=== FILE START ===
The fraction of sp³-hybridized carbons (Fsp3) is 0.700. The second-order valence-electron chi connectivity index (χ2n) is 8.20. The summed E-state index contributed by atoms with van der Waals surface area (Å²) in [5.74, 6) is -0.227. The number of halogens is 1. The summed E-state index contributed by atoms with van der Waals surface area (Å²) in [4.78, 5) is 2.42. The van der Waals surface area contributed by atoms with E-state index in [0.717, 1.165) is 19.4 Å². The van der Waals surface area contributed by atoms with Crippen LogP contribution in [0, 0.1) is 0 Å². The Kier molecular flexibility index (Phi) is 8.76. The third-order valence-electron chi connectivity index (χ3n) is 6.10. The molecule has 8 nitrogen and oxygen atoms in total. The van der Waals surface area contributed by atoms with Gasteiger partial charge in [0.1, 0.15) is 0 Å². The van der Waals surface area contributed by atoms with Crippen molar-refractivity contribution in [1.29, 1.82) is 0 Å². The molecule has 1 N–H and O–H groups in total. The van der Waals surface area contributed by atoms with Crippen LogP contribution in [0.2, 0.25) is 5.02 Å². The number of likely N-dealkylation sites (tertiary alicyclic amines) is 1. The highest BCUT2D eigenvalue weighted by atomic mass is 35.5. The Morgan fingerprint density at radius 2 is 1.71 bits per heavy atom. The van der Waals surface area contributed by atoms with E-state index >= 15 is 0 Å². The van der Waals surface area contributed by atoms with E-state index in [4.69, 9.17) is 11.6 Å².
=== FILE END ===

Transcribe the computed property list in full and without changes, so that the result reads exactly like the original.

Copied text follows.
The fraction of sp³-hybridized carbons (Fsp3) is 0.700. The second-order valence-electron chi connectivity index (χ2n) is 8.20. The summed E-state index contributed by atoms with van der Waals surface area (Å²) in [5.74, 6) is -0.227. The number of halogens is 1. The summed E-state index contributed by atoms with van der Waals surface area (Å²) in [4.78, 5) is 2.42. The van der Waals surface area contributed by atoms with E-state index in [0.717, 1.165) is 19.4 Å². The van der Waals surface area contributed by atoms with Crippen LogP contribution in [0, 0.1) is 0 Å². The Kier molecular flexibility index (Phi) is 8.76. The third-order valence-electron chi connectivity index (χ3n) is 6.10. The molecule has 8 nitrogen and oxygen atoms in total. The van der Waals surface area contributed by atoms with Gasteiger partial charge in [0.1, 0.15) is 0 Å². The van der Waals surface area contributed by atoms with Crippen molar-refractivity contribution in [1.29, 1.82) is 0 Å². The molecule has 1 N–H and O–H groups in total. The van der Waals surface area contributed by atoms with Crippen LogP contribution in [0.2, 0.25) is 5.02 Å². The number of likely N-dealkylation sites (tertiary alicyclic amines) is 1. The highest BCUT2D eigenvalue weighted by atomic mass is 35.5. The Morgan fingerprint density at radius 2 is 1.71 bits per heavy atom. The van der Waals surface area contributed by atoms with E-state index >= 15 is 0 Å². The van der Waals surface area contributed by atoms with E-state index in [4.69, 9.17) is 11.6 Å².